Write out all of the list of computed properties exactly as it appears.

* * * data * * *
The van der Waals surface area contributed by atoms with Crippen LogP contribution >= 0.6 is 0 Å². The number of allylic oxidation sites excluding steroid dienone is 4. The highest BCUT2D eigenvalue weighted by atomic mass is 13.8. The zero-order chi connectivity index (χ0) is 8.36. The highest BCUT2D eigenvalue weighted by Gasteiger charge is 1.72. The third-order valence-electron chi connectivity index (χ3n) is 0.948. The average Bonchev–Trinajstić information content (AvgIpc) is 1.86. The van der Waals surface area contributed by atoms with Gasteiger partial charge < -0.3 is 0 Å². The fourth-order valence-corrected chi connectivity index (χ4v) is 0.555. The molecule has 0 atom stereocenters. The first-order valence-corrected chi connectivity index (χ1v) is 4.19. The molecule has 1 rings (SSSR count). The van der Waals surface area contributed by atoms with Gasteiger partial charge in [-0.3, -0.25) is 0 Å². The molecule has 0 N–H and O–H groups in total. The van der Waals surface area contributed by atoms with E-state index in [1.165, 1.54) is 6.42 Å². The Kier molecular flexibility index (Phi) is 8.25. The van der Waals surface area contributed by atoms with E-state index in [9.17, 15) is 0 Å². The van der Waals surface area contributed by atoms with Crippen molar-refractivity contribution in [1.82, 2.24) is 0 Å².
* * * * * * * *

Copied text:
The van der Waals surface area contributed by atoms with Crippen LogP contribution >= 0.6 is 0 Å². The number of allylic oxidation sites excluding steroid dienone is 4. The highest BCUT2D eigenvalue weighted by atomic mass is 13.8. The zero-order chi connectivity index (χ0) is 8.36. The highest BCUT2D eigenvalue weighted by Gasteiger charge is 1.72. The third-order valence-electron chi connectivity index (χ3n) is 0.948. The average Bonchev–Trinajstić information content (AvgIpc) is 1.86. The van der Waals surface area contributed by atoms with Gasteiger partial charge < -0.3 is 0 Å². The fourth-order valence-corrected chi connectivity index (χ4v) is 0.555. The molecule has 0 atom stereocenters. The first-order valence-corrected chi connectivity index (χ1v) is 4.19. The molecule has 1 rings (SSSR count). The van der Waals surface area contributed by atoms with Gasteiger partial charge in [-0.3, -0.25) is 0 Å². The molecule has 0 N–H and O–H groups in total. The van der Waals surface area contributed by atoms with E-state index in [1.165, 1.54) is 6.42 Å². The Kier molecular flexibility index (Phi) is 8.25. The van der Waals surface area contributed by atoms with E-state index in [9.17, 15) is 0 Å². The van der Waals surface area contributed by atoms with Crippen molar-refractivity contribution in [1.82, 2.24) is 0 Å².